The project management discipline has developed something called the “iron triangle”, which can be applied to the searching context.  In its most basic form, the “iron triangle” has three components: cost, speed, and quality.  Project management says you must pick only two of the three on any given project—you cannot have all three, even though those requesting searches often want all three.[7]  But the two factors selected will generally vary depending on the type of search, with patentability searches often sacrificing quality in order to achieve cost and speed objectives and with FTO and invalidity searches accepting slower timelines and/or greater costs in order to maintain high quality, for example.  Also note that if you do not pick two of the three, someone else will pick them for you.

For any given search, the amount of effort required varies depending on the density of patenting or publication in a given technology area.  Though at the beginning of a search that density may be unknown—usually this is only something that can be estimated well if numerous searches have previously been performed on related subject matter. 

graphic showing continuums of patent/publication density and search cost/effort
Continuums of Patent/Publication Density and Searching Cost/Effort

Searches can be performed by dedicated non-attorney searchers.  Though attorneys can perform searches themselves and it may be surprising to some that attorney-conducted searches may be more cost effective in some situations because legal analysis and searching per se can be done concurrently and features of search tools can help aid the legal analysis (e.g., by informing the attorney which particular keyword(s) returned a given reference and highlighting that term in a searchable document).  Prize/award-based “crowdsourcing” is another approach, usually best suited to invalidity searches. 

When retaining a person or firm to conduct a search, another common decision point is choosing between an experienced subject-matter expert (e.g., an in-house staff person) versus a “hired gun” (e.g., a professional searcher with little or no knowledge of the specific subject matter).  Because experience has a cost this is generally a cost vs. quality tradeoff. 

Export controls and similar provisions (e.g., ITAR, sanctions, DoD tranches) may prohibit (or limit) who can perform a given search, which may prohibit outsourcing a search abroad.[8]  For conventional export controls, the Commerce Control Lists (CCLs) establish what is subject to export restrictions.  The “EAR99” CCL designation generally applies to low-tech consumer goods that do not require export license in many situations.  However, “dual-use” export controls apply to things that have both military and non-military applications, and can be esoteric.  The Wassenaar Arrangement Control Lists also provide guidance on what is currently implicated by dual-use export controls.  Reexports and retransfers are also prohibited.[9]  As an example of reexport, consider that a person from a foreign country sends technical information to a searcher in the USA; the searcher may not be able to send (reexport) the same information back to that same person—here you can think of the USA like a “fly trap” for export-controlled information.  Lastly, even if you are operating entirely within the USA, a “deemed export” involves providing controlled information to a non-Green Card foreigner (or non-protected person) located in the USA.  That is, providing information to a foreigner physically located in the USA is “deemed” to be the same as exporting that information to the foreigner’s home country.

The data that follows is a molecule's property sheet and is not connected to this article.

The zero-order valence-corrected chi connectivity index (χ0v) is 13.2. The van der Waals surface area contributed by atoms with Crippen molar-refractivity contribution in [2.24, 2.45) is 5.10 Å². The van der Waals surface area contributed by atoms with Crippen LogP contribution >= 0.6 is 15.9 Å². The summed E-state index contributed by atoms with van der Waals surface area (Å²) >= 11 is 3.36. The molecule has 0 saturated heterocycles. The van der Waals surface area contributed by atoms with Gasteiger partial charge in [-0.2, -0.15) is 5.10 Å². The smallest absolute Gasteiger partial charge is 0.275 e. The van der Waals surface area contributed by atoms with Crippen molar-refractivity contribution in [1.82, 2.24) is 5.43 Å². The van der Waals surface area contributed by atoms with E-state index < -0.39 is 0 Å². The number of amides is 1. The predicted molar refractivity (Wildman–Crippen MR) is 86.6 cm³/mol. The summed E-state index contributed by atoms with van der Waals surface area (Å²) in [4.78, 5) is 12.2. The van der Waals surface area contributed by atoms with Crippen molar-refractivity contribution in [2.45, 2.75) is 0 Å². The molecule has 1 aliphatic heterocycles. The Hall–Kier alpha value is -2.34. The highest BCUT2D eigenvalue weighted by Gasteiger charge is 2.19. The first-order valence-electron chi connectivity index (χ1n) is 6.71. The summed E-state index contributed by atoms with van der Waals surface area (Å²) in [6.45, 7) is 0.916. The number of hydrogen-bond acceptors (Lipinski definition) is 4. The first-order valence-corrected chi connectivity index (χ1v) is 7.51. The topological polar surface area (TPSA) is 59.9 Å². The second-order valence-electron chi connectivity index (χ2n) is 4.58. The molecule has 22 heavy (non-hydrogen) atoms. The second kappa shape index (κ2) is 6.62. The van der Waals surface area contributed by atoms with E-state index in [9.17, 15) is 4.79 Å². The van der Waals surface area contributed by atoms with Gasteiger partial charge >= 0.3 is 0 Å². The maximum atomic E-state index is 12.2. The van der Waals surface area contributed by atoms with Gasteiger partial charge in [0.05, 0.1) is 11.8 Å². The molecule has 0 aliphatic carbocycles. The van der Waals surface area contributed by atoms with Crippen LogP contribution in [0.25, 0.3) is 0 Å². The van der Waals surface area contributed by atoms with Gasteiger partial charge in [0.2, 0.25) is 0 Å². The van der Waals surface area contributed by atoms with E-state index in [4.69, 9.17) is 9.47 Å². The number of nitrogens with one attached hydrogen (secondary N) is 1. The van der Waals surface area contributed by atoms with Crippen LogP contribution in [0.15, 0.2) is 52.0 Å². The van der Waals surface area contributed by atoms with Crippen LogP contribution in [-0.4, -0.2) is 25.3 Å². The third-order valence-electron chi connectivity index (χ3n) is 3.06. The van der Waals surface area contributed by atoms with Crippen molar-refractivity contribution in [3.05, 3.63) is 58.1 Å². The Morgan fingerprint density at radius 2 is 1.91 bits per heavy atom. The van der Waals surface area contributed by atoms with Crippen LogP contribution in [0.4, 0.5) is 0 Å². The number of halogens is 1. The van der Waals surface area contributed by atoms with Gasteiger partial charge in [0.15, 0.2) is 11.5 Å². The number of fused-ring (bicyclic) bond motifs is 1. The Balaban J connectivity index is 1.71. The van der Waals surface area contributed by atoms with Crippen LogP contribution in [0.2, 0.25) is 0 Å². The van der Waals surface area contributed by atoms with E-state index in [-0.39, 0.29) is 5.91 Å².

IV. Resources for Conducting Searches

A. Introduction

It is often said that patent searching is more an art than a science.  There is no one-size-fits-all formula for conducting effective and reliable searches.  While searching does not become “easy” simply because you wish it was easy, and there is a learning curve, it is a skill that can be learned.  Fortunately, there are many resources available on the mechanics of how to conduct searches in the patent context.[10] 

There are many patent searching tools available, most of which are computer databases accessible via the Internet, though patent offices and affiliated libraries do offer some additional on-site-only resources for patent searching.[11]  Search engine functionality varies widely, with advanced features like proximity searching, bulk export of selected data, and highlighting of keywords within search results available only with certain tools.  In general, paywalled proprietary databases tend to have bells and whistles that can be helpful and save time.  Though user licenses can be significant and searchers who perform searches only occasionally will likely find yearly license fees cost-prohibitive.